It’s my birthday tomorrow, I’m going to be 26 years old, I’m sitting here writing this post listening to Disney songs and I genuinely feel like I’m never going to grow up. When I was 15, I thought, ‘wow, 26 year old’s are proper adults, doing adult things’. But now I’m there (well, almost) I couldn’t feel less like how my naive little 15 year-old self thought I would at this age. Ugh, it’s weird and it’s freaking me out a bit.
If I’ve learnt anything this year so far, it’s that we could all do with giving ourselves a bloody break once in a while. It’s okay not to be “on it” every minute of the day, it’s okay not to be productive every single day of your life and it’s certainly okay to feel like crap – for a multitude of reasons or for no reason at all – every now and again. One of the main changes I’ve made to my life this year is listening to my body and mind and giving myself what I need or want at any given time rather than ignoring it and powering through when I really shouldn’t be.
I don’t mean to sound awfully dramatic but this is a really difficult post for me to write. I’ve opened up about my mental health and self-esteem problems before so if you wanna catch up with all that jazz, then check out this post and this post. But today I’m writing something I never thought I’d write and something I actually don’t really want to write but feel like maybe I should? I dunno. It’s complicated. Basically, I’m going to try and wrack my brain for some things I sorta kinda possibly might like about myself and explain why.
Self care should be a part of all of our lives and daily routines but we have to remember that self care looks different for everyone. Whilst someone might consider a relaxing bubble bath with candles and a book a valid form of self care, someone else would rather go for a run or head to the gym for a banging workout. Which is also valid. And self care certainly doesn’t have to mean the big things either, the actively taking time out of your day to do some sort of “self care activity”. Basic self care is just as important and over the last few years – when I’ve learnt what self care actually is and how valuable it is – I’ve gradually started to incorporate into my day, every day, without even thinking about it anymore.
2018 has been the year of change for me. Not big changes; I haven’t moved house, got a new job or traveled the world but it’s been the year of subtle changes which ultimately, have changed my outlook and in ways… my life. You don’t need a grand gesture in order to change your life – despite what “gurus” may tell you. Traveling the world isn’t feasible for everyone. Moving to another location isn’t as straight and to the point as some people say it is. Circumstances, mental health, physical health, money and a whole variety of other factors can stop us from making these big changes we’re so often told we need to make in order to change our lives. But it’s bollocks.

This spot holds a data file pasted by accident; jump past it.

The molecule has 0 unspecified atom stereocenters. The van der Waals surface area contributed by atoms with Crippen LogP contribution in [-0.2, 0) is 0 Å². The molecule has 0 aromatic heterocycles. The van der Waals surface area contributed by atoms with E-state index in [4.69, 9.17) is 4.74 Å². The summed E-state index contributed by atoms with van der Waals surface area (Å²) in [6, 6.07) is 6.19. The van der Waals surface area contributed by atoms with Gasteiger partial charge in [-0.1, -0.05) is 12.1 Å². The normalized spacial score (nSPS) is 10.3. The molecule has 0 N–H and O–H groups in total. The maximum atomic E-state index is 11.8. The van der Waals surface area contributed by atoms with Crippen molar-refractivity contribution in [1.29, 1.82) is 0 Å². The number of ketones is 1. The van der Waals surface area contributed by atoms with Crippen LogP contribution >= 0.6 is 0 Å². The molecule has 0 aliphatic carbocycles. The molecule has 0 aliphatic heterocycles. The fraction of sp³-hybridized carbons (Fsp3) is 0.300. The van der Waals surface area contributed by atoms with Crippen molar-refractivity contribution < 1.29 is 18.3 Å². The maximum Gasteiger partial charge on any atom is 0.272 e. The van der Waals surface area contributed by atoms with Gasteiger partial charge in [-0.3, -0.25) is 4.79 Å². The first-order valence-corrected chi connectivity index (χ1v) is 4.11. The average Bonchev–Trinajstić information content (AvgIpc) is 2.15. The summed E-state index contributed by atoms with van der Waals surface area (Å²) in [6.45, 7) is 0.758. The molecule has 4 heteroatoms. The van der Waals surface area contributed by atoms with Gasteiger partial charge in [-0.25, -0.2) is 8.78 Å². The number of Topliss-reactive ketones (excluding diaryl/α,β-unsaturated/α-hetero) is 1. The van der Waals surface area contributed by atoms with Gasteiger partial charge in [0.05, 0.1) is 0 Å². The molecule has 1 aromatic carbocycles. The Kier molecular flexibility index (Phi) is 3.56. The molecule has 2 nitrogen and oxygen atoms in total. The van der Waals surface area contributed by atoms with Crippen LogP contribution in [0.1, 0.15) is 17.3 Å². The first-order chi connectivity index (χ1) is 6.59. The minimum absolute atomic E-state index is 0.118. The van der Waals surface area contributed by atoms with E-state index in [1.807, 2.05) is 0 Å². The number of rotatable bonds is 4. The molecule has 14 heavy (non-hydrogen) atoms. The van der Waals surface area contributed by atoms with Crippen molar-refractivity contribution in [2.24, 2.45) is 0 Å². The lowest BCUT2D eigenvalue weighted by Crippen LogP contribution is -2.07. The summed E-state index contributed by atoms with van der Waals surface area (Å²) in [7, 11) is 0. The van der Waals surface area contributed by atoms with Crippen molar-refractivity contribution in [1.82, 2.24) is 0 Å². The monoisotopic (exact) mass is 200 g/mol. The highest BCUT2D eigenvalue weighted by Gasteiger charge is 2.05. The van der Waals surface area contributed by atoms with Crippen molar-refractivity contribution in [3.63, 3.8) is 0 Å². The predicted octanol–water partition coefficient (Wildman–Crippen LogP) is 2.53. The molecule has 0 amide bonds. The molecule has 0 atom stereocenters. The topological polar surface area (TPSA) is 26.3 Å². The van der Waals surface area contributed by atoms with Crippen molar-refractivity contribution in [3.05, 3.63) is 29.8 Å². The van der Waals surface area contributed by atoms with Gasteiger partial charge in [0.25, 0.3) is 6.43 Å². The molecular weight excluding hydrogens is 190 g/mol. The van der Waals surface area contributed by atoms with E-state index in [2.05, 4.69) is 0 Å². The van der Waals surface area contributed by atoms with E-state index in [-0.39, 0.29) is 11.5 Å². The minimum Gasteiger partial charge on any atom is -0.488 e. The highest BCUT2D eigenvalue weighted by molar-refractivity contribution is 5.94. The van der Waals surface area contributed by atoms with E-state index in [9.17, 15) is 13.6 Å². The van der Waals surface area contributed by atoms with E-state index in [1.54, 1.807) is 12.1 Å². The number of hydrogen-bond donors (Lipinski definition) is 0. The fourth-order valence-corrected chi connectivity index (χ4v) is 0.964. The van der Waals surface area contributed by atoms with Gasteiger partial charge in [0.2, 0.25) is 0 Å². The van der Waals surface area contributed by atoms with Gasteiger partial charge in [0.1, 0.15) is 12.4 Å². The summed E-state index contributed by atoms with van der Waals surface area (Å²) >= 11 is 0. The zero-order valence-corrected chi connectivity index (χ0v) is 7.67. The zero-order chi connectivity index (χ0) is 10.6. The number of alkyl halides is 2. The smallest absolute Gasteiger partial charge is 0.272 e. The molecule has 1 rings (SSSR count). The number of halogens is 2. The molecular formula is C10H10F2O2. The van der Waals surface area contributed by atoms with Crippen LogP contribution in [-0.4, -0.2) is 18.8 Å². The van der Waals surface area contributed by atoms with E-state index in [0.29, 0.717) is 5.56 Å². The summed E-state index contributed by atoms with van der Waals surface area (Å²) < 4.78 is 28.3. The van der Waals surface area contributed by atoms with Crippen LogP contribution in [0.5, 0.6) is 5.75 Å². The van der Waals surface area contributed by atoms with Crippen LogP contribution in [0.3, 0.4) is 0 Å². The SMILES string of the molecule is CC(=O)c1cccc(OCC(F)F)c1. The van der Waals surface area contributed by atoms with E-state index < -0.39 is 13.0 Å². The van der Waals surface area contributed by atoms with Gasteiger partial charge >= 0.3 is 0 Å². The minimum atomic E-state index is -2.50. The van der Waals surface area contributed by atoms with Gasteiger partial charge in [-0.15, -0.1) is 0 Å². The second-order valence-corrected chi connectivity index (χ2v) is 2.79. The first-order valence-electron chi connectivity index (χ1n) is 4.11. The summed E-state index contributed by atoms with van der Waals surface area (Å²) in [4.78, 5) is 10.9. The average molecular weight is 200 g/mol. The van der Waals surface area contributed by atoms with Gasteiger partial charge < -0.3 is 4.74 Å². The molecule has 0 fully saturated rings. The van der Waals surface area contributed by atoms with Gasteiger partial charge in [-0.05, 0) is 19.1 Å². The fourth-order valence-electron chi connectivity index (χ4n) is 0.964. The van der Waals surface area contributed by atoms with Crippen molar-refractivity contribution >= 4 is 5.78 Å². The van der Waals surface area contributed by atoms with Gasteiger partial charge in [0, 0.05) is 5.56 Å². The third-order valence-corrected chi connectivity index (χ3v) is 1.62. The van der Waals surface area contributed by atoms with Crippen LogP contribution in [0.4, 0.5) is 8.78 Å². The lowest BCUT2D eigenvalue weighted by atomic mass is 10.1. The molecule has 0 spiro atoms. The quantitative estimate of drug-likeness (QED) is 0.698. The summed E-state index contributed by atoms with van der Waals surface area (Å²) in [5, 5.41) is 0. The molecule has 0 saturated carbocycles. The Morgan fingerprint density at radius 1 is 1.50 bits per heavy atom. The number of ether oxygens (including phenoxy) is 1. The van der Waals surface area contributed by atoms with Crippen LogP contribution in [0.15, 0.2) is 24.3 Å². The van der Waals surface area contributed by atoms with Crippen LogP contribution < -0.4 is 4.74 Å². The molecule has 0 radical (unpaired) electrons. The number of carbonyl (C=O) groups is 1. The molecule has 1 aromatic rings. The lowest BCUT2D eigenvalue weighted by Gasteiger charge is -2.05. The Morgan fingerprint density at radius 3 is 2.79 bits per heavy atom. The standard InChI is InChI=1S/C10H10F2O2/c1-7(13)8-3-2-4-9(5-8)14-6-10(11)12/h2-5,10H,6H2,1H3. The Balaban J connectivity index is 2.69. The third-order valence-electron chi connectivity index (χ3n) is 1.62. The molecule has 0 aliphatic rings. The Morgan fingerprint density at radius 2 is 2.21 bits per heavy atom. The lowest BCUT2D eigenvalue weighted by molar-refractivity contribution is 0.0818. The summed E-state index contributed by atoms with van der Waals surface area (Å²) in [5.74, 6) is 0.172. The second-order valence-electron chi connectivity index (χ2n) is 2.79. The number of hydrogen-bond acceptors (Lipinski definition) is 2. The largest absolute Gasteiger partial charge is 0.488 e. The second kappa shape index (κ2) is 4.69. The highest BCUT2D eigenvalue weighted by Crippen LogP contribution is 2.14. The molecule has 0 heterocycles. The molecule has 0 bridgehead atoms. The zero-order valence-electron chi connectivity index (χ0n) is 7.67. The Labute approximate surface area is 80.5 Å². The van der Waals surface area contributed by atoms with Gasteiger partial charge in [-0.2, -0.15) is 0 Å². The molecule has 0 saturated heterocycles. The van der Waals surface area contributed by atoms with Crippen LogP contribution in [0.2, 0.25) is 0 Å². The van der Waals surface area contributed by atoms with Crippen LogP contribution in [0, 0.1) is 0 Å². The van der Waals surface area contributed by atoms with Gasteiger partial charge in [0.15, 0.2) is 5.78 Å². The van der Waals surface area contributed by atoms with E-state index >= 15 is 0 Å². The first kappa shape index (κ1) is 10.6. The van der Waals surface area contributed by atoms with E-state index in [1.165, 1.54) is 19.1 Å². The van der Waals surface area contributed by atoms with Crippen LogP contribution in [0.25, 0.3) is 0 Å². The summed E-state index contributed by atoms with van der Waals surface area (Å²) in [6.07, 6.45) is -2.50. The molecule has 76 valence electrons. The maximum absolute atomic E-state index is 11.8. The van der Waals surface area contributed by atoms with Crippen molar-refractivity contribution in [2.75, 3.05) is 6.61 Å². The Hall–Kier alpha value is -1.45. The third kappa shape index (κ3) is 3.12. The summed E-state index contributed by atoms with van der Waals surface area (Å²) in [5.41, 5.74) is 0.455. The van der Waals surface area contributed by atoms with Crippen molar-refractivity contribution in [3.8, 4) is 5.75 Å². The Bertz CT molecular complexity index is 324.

In a society where self-care has become such a huge focus in the recent years and months, we’re often told that “these are the things we need to do when we’re feeling down / ill / depressed, in order to improve ourselves” and well, make ourselves feel that little bit better. And whilst that’s great; we all need these coping mechanisms for our down days – we often think only about self care in times of “need”. Boyfriend break up with you? Self care day. Rough day at work? Self care evening. Having a bad time with your mental health? Self bloody care. And again, this is brilliant and we totally should focus on our self care when we’re having a rough time but what about all the other time? You know, all the other days of the year when we’re not having a bad day, our boyfriends haven’t just broken up with us and our mental health is on a pretty good keel. What then?
Anxiety sucks. There’s no two ways about it. It can be overwhelming, entirely consuming and completely life-changing and I’ve certainly experience all 3 of those feelings since I developed Generalised Anxiety Disorder in 2011. I wrote about my experience in more depth here but since then (goodness me, it literally does seem like a lifetime ago), my anxiety has chopped and changed quite dramatically. And it’s no surprise really because things change all the time. There was a point in time where I had to eat sort of, every hour because I was terrified I was going to faint. Which stemmed from an episode of the flu where I almost actually did faint and voila, I have anxiety and I’m terrified of everything. Funny how the brain works isn’t it?